Washing Away Barriers

Pastor Mickey Lohr surveyed The River church in disbelief. The St. Vrain River, which had previously run yards behind his congregation in Lyons, Colo., now gushed through the middle of the sanctuary. Following the heavy September rains, the river had rerouted itself, knocking out the church’s foundation in the process.

Water damage also forced about 15 church families out of their homes, most of whom were unable to move back. In the immediate weeks after the flood, The River’s 120-member congregation still met weekly but had to scatter into different homes across the region. As a church not tied to any denomination or network, “it seemed as though we stood alone,” Mickey remembers.

Photo: Courtesy The River Church. Walls of water at least 6 feet high washed against the side of The River’s building, wiping out the foundation of the sanctuary’s northwest corner and causing the floor to collapse.

The floods that ravaged The River also washed away buildings, homes and hundreds of miles of roads along Colorado’s Front Range, from Colorado Springs to Fort Collins. In Mickey’s isolated town of Lyons, all 2,000 residents were evacuated by the National Guard, and many have yet to return home. Now, more than two months later, entire towns are still in the wake of recovery, moving from devastation toward rebuilding.

Yet alongside the shattering physical damage to these communities and their churches, the flooding also cleared away the barriers that always seem to exist between denominations and individuals, allowing the body of Christ to bear the burden of recovery together.

Across the broken roads

In the days following the floods, two Colorado EFC pastors, Jess Mahon and Jeff Foote, connected with EFCA ReachGlobal Crisis Response, seeking to help other churches nearby. ReachGlobal had already received a call from The River, so it was an obvious next step to connect the independent church with the EFCA congregations.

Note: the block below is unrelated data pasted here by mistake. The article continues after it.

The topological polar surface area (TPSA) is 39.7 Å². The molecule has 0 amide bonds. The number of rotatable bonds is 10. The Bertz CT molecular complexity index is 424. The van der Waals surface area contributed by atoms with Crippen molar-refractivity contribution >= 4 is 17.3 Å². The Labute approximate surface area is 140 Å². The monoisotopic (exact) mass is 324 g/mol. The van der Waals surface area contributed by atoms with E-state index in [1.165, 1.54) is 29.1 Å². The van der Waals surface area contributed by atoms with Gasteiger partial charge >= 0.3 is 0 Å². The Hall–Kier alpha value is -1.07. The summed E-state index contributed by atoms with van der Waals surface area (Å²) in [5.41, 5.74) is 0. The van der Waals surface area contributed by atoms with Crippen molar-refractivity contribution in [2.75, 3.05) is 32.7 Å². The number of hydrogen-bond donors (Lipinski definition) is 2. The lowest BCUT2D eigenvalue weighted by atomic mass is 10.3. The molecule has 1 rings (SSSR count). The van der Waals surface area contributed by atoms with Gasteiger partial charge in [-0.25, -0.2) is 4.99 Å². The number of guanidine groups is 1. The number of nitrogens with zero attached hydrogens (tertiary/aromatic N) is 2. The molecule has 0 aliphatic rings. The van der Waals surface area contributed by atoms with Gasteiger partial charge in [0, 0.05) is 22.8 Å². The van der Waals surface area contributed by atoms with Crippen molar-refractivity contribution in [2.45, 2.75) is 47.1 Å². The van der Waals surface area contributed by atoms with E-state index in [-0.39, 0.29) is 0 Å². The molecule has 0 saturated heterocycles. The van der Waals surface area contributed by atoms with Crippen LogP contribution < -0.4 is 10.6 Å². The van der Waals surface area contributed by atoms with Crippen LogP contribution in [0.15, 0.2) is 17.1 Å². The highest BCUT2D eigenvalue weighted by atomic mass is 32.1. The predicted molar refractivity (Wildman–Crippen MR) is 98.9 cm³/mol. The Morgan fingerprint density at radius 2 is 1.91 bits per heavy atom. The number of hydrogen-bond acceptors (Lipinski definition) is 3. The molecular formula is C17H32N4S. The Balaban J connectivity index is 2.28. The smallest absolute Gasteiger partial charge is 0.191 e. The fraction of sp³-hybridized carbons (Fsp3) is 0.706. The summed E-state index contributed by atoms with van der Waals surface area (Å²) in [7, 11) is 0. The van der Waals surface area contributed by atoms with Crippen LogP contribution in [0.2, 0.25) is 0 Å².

Although separated by miles and broken roads, ministry leaders from the three churches began a dialogue before they could physically reach each other—hoping and dreaming together, walking alongside each other in prayer.

The relief that members of The River felt after ReachGlobal came alongside them was palpable. “It felt like we were part of the family,” Mickey says.

“Crisis scrapes away all the things that so easily encumber us and helps us get to the greatest commandment: love of God and love of neighbor,” says Jess, lead pastor of Rocky Mountain EFC in Estes Park, Colo., an area that itself endured 10 inches of rain in 48 hours.

Photo: Courtesy The River Church. The River’s parking lot following the floods looked more like the bottom of a receded river than a home for parked cars.

The two major highways leading into Estes Park were impassable for almost two months—making what was once a 20-minute drive to neighboring towns a 3-hour excursion. Yet even with its own immediate needs, Rocky Mountain EFC embraced the opportunity to reach beyond itself.

Jeff serves as lead pastor of Grace EFC in north Longmont—an area wedged between the more severely affected regions of south Longmont and Lyons. Since his building did not sustain much flood damage, Jeff knew that Grace EFC could help right away. But even from the beginning, he dreamed for much more.

“We want to establish habits in our congregation and relationships in our community that will outlast the flood recovery,” he explains. Grace EFC formed a leadership team devoted to crisis response and then reached out to other flood-affected EFC churches in Boulder and Coal Creek Canyon.

When Mickey initially faced the damage to his church and envisioned the long road of recovery ahead, he had definitely wondered if they would have to face that process alone. Yet at the same time, he remembers that he actually smiled, recalling a favorite verse from Ezekiel—about water flowing from a sanctuary, bearing fruit as it nurtures the soil.

Sure enough, Mickey would soon see God’s faithfulness borne from the water flowing through his own sanctuary: a movement from isolation to connectedness within the family of believers.

Thanks to the partnership between local EFC and non-EFC churches in close proximity, The River is on the road to recovery. But for these pastors, it’s not just about rebuilding their churches and their homes in the aftermath of a flood. It’s about sharing another kingdom and another king.

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